Ian Bellamy reviews these colourful periodic element playing cards
Cool cat chem cards: making chemistry fun
Caroline Griffiths and John Griffiths
Carmarthen: Crown House 2005 | £8.99 | ISBN1 904 42498 8
This is a set of colourful playing cards which are based around facts associated with elements of the Periodic Table. Each pack contains 56 cards: two introductory cards, and a card each for 54 elements - five each from Groups 1-8, 12 common transition metals plus uranium and plutonium.
The cards are double sided. One side gives the symbol, origin of name, and source of an element as well as its uses and a related fact. The reverse starts with five basic facts - atomic and mass numbers, density, and melting and boiling points. The facts for each element continue with cost per 100 g, its date of discovery, number of isotopes, electrical conductivity, ionisation energy and relative abundance in the solar system. All facts and statistics are clearly laid out for ease of use, though if one was being pedantic, the density figures would be better quoted in g cm-3 instead of g dm-3.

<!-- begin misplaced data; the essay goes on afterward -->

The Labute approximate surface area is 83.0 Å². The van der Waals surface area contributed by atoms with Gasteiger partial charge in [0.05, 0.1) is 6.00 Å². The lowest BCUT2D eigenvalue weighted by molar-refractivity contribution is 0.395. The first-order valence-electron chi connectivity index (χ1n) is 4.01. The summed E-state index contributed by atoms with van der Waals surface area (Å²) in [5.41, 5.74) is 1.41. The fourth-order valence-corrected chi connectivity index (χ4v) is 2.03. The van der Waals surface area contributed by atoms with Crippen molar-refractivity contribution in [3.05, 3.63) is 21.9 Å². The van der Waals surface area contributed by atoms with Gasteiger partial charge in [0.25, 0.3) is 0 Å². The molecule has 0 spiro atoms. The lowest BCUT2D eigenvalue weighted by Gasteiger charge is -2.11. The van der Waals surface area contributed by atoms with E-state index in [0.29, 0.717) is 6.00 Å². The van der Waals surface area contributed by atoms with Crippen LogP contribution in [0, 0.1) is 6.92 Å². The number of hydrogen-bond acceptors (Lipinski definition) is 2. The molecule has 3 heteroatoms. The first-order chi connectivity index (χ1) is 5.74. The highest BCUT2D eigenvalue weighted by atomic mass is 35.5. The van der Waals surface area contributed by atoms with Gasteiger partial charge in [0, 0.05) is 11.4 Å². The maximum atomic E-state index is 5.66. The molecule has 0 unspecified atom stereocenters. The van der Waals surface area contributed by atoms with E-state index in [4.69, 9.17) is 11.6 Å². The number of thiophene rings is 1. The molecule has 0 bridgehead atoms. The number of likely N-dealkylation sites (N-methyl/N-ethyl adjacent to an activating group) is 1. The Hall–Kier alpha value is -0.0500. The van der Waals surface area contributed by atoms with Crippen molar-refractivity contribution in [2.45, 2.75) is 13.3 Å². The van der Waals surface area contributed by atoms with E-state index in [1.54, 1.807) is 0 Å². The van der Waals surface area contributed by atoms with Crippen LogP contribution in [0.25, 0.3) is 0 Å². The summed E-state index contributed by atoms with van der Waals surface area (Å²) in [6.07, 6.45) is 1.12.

The cards would make an excellent starter or plenary activity for any key stage. The cards could be used in many ways with imagination, in groups or pairs. However, if you don't have the time to be imaginative there are seven suggested activities supplied with the pack. The most obvious use for these cards is in a game of Top Trumps, which certainly helped my year 8 class become more familiar with the elements. An activity for KS4 pupils could be to arrange the cards in the correct layout corresponding to the Periodic Table.
Priced at £8.99 per pack, the cards unfortunately don't represent great value for money, when compared to your average pack of Top Trumps at £2-£4. As a result buying sufficient sets of these cards so that they could be used effectively with pupils would be a significant investment for quite a limited return.